Cornwall's National Maritime Museum is marking the 100th birthday of one of its most famous boat exhibits by holding a parade for it.
Curlew will be moored by the museum for the summer
The museum acquired the Curlew, a 1905 Falmouth Quay 28ft (8.5m) punt, two years ago. Since then she has undergone a complete restoration.
She has travelled to Australia, New Zealand, Mauritius, South Africa, Brazil, the Caribbean and Antarctica.
She will be put back into Falmouth Harbour on Saturday.
Curlew was built in Falmouth by well-known local builder RS Burt.
She was worked and raced in Falmouth by Frank Jose until 1936, changing hands a number of times until she was purchased - derelict in Malta - by Pauline and Tim Carr in 1967.
From there she was taken to Antarctica, but was donated to the museum by the Carrs after concerns she would deteriorate further due to climactic conditions.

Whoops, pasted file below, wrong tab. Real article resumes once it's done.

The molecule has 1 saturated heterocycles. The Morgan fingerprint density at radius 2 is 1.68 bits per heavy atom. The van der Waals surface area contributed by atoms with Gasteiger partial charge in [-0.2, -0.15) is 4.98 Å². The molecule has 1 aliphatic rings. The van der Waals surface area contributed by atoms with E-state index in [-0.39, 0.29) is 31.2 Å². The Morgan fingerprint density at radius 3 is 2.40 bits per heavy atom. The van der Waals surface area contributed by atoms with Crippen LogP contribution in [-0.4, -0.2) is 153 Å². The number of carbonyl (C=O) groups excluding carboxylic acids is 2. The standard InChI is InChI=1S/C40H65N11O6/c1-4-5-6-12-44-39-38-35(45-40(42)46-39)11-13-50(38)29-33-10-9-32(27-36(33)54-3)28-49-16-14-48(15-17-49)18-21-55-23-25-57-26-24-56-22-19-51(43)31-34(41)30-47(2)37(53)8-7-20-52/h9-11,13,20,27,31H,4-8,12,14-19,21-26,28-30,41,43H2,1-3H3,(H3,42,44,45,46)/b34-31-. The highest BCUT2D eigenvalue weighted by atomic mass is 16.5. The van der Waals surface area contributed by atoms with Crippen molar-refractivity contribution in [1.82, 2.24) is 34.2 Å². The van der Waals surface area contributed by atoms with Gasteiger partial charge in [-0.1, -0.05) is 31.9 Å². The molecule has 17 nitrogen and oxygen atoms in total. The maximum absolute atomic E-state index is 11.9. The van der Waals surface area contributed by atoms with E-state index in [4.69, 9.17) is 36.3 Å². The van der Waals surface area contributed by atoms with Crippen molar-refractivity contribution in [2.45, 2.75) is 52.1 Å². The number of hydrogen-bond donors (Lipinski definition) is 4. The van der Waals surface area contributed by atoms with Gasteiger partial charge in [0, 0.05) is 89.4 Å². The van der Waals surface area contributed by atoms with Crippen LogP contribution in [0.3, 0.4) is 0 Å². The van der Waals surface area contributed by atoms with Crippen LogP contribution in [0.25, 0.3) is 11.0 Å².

The museum said that bringing Curlew back to her roots was a momentous occasion in Falmouth's maritime heritage.
She was renovated at the museum's storage facility at Ponsharden by a team of volunteers.
Museum boat collections manager Andy Wyke said: "Curlew is not only a tribute to the longevity of the Falmouth boats of her time, but she also stands as the most well travelled vessel, of her kind, in the world."
On Saturday, the Falmouth Quay Punt Association will escort Curlew, under sail, in the parade.
After that, she will be moored alongside the museum for the rest of the summer season.